Numerous projects in the coastal bays seek to restore habitat lost or damaged at the hands of man.
Habitat is the natural environment in which organisms live and habitat loss is a major threat in causing a species population to decline. Many concerned citizens in the coastal bays are attempting to show in a variety of ways that they can live in a better balance with the natural splendor of the coastal ecosystem.
Shoreline restoration: Citizens in Isle of Wight are protecting shoreline by creating. The citizens of Montego Bay have worked very hard to restore the natural shoreline around the jewel they call Walkers Pond. Living shorelines have been installed in a number of locations including Sunset Island, Gumpoint Road, Macky's Bayside Bar and Grill in Ocean City and the Shell Mill boat ramp on the St. Martins River. Living shorelines is a shoreline management option that provides erosion control benefits, while also enhancing the natural shoreline habitat. Living shorelines are designed to allow for natural coastal processes to remain through the strategic placement of plants, stone, sand fill and other structural and organic materials.
More are being planned with the help of Worcester County, MD Department of Natural Resources and MCBP as homeowners realize the habitat benefits and superior erosion control of marshes over stone walls.
Wetland restoration: MCBP has also acquired property that belonged to Perdue Farms in Showell. Drainage on the 80-acre site will be modified so that the area will be restored to a forested wetland which will provide quality habitat to a variety of turtles, frogs, toads, birds and mammals.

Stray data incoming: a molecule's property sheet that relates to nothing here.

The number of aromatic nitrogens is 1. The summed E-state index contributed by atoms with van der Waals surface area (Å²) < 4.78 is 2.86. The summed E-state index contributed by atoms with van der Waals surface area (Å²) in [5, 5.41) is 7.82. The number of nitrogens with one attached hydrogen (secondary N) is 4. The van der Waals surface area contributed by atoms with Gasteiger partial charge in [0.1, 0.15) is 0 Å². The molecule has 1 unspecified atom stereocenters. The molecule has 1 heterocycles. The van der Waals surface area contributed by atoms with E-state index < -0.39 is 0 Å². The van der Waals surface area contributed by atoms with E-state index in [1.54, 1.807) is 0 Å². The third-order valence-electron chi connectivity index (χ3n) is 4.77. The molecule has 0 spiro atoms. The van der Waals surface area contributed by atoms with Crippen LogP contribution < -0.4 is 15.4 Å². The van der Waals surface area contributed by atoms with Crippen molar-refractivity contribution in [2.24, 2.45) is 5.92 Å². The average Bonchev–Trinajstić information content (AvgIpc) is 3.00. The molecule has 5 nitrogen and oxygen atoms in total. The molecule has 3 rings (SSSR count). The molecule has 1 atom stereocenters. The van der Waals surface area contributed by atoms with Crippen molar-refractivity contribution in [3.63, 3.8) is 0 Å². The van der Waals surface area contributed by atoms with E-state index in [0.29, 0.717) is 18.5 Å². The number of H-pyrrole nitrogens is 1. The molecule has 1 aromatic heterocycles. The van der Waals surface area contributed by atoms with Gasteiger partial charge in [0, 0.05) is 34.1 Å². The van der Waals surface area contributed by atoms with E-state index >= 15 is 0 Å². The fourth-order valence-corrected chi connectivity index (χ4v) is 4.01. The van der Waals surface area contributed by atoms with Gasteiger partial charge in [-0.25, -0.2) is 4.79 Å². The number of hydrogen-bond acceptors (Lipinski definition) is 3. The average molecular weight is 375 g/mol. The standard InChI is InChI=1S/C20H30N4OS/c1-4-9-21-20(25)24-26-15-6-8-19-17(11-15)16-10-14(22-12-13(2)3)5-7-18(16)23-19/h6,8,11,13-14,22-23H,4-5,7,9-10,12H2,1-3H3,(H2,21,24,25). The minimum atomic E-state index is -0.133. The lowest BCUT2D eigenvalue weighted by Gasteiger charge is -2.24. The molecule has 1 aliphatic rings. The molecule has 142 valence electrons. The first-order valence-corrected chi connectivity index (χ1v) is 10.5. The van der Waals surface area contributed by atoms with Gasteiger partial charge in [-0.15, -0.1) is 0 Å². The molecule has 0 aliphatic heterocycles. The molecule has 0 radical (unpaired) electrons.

Salt marsh restoration: Salt marshes are common along coastal shorelines from Georgia to New England. Many of these marshes have been parallel ditched for mosquito control, and, to some extent, to facilitate hay farming. Although ditching of salt marshes has occurred since colonial times, most extensive ditching occurred during the 1930’s and 1940’s. Impacts of these ditching practices include lowered water table levels, drainage of marsh pools, and vegetation changes all of which affect habitats for insects, crustaceans, clams, fish and birds.
Many believe that many of the ditched marshes actually produce more mosquitoes than unditched marshes. In an effort to restore the natural water circulation in local marshes, MD DNR, Ducks Unlimited and the Coastal Bays Program are using innovative techniques to improve habitat in the ditches at the EA Vaughn Wildlife Management Area. Ditches were plugged with earthen dams that will allow water to enter only at high tides yet water will remain in the ditches at low tide. This will encourage the growth of aquatic vegetation in the ditches as well as maintain fish and invertebrates. Vegetation, water quality and bird usage is currently being monitored to better understand how the marshes respond to the ditch plugging effort.
The Coastal Bays Program has plans for numerous additional projects that will protect and restore fish and wildlife habitat in and around the coastal bays. Like our past and ongoing projects, we hope local residents will continue to get their feet wet and hands dirty to protect our precious resources.